Stingray Sandbar, Grand Caymans


snorklingWe love to cruise as a family for our annual vacations. Planning our adventures consists of sitting down together and reviewing all of the excursion options. Usually my husband will pick something historical, such as Tulum in Cozumel, Roman Coliseum in Italy or castles in Spain. Our kids generally choose an activity much more adventurous than what I would choose. When reviewing the options for George Town, Grand Cayman, they chose Stingray Sandbar immediately!  Stingray City, a natural channel located in the northwest corner of the Cayman’s North Sound, houses rows of shallow sandbars which draw tourists year round due to the abundance of Southern Stingrays.  We booked a tour through our cruise line Royal Caribbean. There are several boating companies offering similar trips, some include sailing. We hopped aboard the Cayman Explorer for a short ride out to the sandbar with views of the emerald Caribbean waters. Important note, eat a good sized breakfast and bring snacks in your bag, as they do not feed you on board, and after swimming in the ocean, you will be very hungry. As soon as we pulled into the sandbar area, large stingrays were visible. It looked like black spots moving all about the ocean. I was very nervous to get into the water and felt more apprehensive as the tour guide announced, “no water shoes, watch where you step and stay together.” Of course the kids and my husband jumped in before I did and eventually I made my way in.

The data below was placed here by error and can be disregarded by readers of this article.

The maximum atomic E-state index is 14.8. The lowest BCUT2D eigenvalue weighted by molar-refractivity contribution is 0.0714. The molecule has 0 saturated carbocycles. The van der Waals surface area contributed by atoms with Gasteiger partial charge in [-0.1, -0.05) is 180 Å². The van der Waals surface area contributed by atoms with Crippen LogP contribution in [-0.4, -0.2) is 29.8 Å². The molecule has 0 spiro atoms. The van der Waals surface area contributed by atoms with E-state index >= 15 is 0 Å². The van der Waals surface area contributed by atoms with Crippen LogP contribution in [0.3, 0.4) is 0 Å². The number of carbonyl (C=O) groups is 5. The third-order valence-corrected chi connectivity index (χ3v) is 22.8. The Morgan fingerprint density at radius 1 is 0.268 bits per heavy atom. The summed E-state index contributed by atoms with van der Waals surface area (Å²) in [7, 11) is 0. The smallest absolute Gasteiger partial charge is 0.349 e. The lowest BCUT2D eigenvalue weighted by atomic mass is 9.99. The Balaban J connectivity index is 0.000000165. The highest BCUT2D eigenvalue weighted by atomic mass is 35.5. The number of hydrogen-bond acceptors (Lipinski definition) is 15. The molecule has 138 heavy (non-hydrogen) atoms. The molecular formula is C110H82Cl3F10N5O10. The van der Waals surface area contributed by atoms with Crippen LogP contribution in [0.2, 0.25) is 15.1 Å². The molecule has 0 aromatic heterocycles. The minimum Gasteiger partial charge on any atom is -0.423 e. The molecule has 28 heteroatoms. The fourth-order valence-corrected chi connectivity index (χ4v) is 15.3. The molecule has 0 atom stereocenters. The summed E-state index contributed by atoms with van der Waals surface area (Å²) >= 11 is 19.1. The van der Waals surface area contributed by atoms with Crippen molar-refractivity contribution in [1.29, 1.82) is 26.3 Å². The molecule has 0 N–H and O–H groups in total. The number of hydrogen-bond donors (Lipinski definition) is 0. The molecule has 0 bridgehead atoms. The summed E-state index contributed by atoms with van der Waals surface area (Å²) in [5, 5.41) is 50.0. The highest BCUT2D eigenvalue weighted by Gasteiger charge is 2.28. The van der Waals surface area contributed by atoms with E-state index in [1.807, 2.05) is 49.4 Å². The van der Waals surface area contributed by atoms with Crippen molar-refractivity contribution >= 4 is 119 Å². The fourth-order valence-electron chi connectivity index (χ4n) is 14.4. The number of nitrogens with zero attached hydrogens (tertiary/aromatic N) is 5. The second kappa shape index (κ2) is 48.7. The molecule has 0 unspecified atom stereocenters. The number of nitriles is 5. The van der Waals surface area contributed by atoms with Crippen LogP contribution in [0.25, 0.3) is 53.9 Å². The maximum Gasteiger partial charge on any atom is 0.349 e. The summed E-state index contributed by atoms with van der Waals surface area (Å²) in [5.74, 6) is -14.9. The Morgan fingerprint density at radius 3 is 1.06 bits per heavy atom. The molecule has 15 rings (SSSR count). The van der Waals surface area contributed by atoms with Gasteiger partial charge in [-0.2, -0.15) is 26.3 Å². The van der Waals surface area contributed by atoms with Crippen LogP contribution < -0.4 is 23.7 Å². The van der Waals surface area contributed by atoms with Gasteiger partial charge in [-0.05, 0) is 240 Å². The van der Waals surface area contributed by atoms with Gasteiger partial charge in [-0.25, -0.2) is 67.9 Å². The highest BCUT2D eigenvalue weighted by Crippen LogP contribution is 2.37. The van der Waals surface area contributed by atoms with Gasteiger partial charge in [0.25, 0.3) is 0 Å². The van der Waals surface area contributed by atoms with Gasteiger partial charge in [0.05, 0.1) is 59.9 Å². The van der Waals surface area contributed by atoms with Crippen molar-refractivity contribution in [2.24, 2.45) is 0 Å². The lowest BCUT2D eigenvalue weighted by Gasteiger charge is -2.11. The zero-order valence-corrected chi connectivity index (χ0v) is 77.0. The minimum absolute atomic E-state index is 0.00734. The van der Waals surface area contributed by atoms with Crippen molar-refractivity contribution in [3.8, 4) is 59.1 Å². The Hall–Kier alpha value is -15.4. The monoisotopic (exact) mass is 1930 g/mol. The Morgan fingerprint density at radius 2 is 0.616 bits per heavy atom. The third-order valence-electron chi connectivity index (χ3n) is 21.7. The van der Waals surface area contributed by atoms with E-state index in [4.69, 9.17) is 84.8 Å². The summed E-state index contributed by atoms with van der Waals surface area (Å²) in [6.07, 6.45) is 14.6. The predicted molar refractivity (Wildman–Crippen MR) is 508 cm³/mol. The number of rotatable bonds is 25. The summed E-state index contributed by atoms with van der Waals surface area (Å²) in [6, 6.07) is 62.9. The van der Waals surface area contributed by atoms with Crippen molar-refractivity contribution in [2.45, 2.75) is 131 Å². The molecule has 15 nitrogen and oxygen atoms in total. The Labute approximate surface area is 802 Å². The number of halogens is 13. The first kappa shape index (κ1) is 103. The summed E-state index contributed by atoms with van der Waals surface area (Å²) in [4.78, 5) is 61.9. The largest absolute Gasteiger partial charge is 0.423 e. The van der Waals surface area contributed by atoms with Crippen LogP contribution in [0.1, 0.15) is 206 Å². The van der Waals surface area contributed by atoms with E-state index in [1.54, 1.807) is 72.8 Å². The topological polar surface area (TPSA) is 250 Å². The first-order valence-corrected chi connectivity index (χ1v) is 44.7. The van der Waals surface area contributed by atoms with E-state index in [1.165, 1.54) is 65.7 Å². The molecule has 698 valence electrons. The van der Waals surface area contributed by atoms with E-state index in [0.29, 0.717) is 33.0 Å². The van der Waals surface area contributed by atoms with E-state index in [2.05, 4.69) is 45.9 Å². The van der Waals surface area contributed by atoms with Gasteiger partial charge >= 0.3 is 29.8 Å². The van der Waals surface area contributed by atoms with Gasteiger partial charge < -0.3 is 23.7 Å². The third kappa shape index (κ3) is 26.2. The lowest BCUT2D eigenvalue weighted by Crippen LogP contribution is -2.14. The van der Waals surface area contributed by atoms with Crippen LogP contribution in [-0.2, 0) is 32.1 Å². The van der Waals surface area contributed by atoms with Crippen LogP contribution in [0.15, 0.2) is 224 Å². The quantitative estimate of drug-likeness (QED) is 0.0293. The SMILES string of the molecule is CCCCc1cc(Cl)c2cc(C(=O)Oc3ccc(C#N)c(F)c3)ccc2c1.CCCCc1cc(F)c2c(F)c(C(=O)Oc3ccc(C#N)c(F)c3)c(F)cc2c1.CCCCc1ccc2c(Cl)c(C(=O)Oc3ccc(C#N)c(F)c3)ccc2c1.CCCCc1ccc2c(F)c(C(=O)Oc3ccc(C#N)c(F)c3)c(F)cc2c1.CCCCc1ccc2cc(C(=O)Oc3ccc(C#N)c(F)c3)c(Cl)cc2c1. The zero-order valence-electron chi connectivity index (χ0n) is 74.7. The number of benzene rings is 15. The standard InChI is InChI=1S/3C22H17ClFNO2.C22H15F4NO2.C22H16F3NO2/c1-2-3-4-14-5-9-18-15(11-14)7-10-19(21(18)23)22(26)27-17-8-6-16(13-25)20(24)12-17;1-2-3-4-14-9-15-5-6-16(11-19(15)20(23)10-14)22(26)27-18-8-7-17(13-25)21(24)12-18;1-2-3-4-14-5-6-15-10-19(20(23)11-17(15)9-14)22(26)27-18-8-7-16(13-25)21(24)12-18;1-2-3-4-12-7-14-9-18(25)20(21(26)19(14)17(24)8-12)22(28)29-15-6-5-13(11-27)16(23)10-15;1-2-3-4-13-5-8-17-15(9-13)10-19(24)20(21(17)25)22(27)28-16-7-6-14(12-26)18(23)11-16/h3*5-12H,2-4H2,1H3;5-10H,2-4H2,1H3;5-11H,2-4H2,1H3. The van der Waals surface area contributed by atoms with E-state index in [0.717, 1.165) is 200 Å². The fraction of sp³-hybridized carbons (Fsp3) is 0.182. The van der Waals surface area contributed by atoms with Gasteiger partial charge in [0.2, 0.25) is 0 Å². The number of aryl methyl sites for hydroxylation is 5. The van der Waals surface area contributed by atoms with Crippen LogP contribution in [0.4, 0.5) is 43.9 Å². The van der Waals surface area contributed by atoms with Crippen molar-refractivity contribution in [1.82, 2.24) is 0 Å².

Coming from Hawaii, I wasn’t nervous about the ocean or waves, but the feeling of having a large stingray rub up against my legs as soon as I stepped in the water was unsettling. You really need to know how to swim on this tour because the tide can change rapidly. Lifejackets are supplied but I would advise knowing how to swim. The guide had the group stand in a circle as he grabbed a large stingray and walked around letting each person pet it. It feels like a wet mushroom. Ika (squid) was passed around for those who were brave enough to feed the stingrays. Of course, my son grabbed several pieces and caught the stingray opening it’s mouth to feed on his GoPro. That was exciting to watch back. I couldn’t help but to think about the sharp barb sticking up out of the water as the guide held the stingray. At one point, he even put the barb in his mouth for show.

Interesting Facts~ Stingrays first started gathering to the sandbar area decades ago due to fisherman cleaning their fish and throwing the contents overboard in the shallow waters. Today, divers feed stingrays by hand in this area and it is thought that they gather here due to the sound of boats coming, symbolizing feeding time.



Grand Cayman